The philosophical messages of Saba Budaya Baduy convey the root meaning of ‘nyaba’ in Sundanese, Kang Suhada explained. It describes the moment when two different cultural entities meet and communicate. When a city fellows come to a village fellow or vice versa, it is called ‘nyaba.’ In the Indonesian cultural context, it is known as ‘silaturahmi,’ which comes from Arabic, meaning ‘to connect’ the love, the benevolent, and the mercy among humans, men and women, between two parties at equal distance, respects, and cares.

Therefore, Kanekes seen as an object destination of tourism is out of context for Kanekes culture. The terminology of Baduy Village as a tourism destination must be objected. Saba Budaya Baduy is ‘two-way equal communication’ rather than ‘one-way ignoramus communication,’ which will benefit the visitors only at the severe costs of Kanekes’ sustainability.

The Inspiring Baduy

Paul Mc Cartney in his famaous song “Ebony and Ivory” tells us that there is bad and good in everyone, that we learn to live, to give each other what we need to survive. The Baduy, do really learn from us in their survival of tremendous flux of “bad” magnetic cultural field from outside of the Baduy Villages. And we do learn also that there’s something “bad” that the Baduy strictly adhere to. Such as, the taboo for modern education.

But, the good of Baduy need to be preserved. The Baduy community has been managing its social order and conformity for a long time period, no crimes, no social problems. They are able to be self-dependent economically and they guard the virgin rain forest to such an extent that the modern civilization would not have thought of. The Pu’uns, the leaders of the Baduy havebeen bringing their leadership so powerful and effective.

In terms of economic prosperity the Baduy has reached a level that other Indonesian villagers must learn about. The Baduy Village may become an economic development model for other similar villagers.

The homogeneity of all member attitudes that conform with the ethical teaching of Sunda Wiwitan is also something of bold notion, adding to its characteristic of the Baduy, the People of Kanekes. Along the way, human history is filled with the scenes of wars, racial and religious hatred. Nowadays, these are the very problems of the global politic.

Nowadays, these problems are still persist and contagious. Just take a look at issues in Syria, Palestine, Iraq, Afghanistan and Indonesia bombing terrorist attack. It’s definitely a two contrast ambient of human landscape, between the Baduy and the rest of the world. The Baduy Villages is a place where a landscape painting of solitude peace that awaits you.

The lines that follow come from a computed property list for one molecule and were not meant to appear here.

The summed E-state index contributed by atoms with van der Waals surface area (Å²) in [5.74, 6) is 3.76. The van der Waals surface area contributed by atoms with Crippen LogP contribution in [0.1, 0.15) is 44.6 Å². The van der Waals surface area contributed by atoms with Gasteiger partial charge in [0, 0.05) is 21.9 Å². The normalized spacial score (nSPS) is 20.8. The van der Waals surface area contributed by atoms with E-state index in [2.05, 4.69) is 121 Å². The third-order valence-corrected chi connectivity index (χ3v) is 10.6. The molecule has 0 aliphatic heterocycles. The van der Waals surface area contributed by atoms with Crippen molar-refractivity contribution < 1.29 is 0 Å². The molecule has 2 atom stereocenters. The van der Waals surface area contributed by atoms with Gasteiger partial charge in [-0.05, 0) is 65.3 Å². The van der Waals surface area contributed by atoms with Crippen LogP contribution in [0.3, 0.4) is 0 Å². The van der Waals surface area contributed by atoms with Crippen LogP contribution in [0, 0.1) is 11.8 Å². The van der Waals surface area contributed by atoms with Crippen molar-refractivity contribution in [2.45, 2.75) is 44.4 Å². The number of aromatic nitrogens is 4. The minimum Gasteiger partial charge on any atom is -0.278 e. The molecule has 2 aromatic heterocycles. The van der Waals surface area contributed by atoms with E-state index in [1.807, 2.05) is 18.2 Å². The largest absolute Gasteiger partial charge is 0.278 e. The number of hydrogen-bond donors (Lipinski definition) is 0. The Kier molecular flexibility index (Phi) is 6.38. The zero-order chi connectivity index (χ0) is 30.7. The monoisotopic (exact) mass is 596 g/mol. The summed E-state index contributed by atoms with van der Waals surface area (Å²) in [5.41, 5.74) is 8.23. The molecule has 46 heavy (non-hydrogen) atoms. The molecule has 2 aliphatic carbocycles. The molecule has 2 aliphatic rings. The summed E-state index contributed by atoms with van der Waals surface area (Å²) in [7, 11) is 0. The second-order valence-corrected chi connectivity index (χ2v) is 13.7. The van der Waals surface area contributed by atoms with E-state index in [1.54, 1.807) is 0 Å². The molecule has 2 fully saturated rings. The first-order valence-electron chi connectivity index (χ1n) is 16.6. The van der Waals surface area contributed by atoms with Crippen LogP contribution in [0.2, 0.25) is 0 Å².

Although the late rocker of John Lennon imagined that if there were no religion the war wouldn’t have had existed, the Baduy people apply this imagination into their realm. The Baduy have in fact been veiled their spiritual world from outside and at the same time they reject any offers from religious mission to convert.

The community is an artifact of socio-religious survival success which is only a remnant population in the region. The geo-region that has been predominated by exported religious teaching from India and Middle East. It is clear that a peaceful society of Baduy Villages do not belong to any religion that are recognized officially by the Indonesian government. Technically, they have no religion. The Late John Lennon should have visited this community.

Seba Baduy, What Do They Do?

Seba Baduy has been a tradition of Kanekes from the highland of Banten. The tradition spans from the beginning of the 15th century until now. It passes the Sultanate of Banten, the Dutch colonialist and now the Republic of Indonesia.

It sounds like a mass rally in modern democracy. The Baduy have an effective way to  conduct a rally regularly without vandalism. It’s so wonderful, despite the fact that they do not go to school even a day!

Every year they come in groups, nowadays about 1.800 people, to the capital city of Serang, 50 miles away from the Kanekes village. They are to meet the Ruler of Banten around the month of April – May when they end the Kawalu Fest. They bring with them all kinds of fruits, vegetables, and rice to be presented to the Ruler expressing their thankfulness to God.

Kawalu Fest lasts for almost three months during which the Kanekes villagers doing fasting from morning to evening and the village is closed. So if you are not the Baduy, you must not enter their land during this Kawalu Fest.

When we asked the leader of Kanekes why they still did such an old and odds tradition, he answered in a rather simplistic way that it was ‘Amanat Buyut’ that they had to uphold until the end of time, even when there was only a tree in place of the Ruler of Banten. ‘Amanat Buyut’  could literary mean ‘Ancestor Messages.’ There are some Amanat Buyut that the Baduy still upholds until today. These also make the Baduy live ‘exclusively’ in their 5.000-hectare village land. (Suhada, 2004).

On every occasion of this Seba Baduy, which is ceremonially received by the Ruler of Banten, the leaders of Baduy speak out the villager’s hope and propose some pieces of advice that the Ruler of Banten should apply in his governance of the people.

It sounds like a mass rally in the modern democracy. The Baduy have an effective way to conduct a mass rally regularly without vandalism for centuries. Some Indonesia mass-organization group must learn from the Baduy how to conduct the rally in a civilized way. The Baduy has been doing this for 500 years!

It’s so wonderful, despite the fact that they do not go to school even a day!

And this year on May 14th, 2016 Orang Kanekes will march 50 miles away from their village, barefoot, to conduct their yearly chorus of mass-demo and will send the Ruler of Banten, now Governor of the Banten Province, messages, and advices of what should be done in creating Clean, Transparent and Good Governance.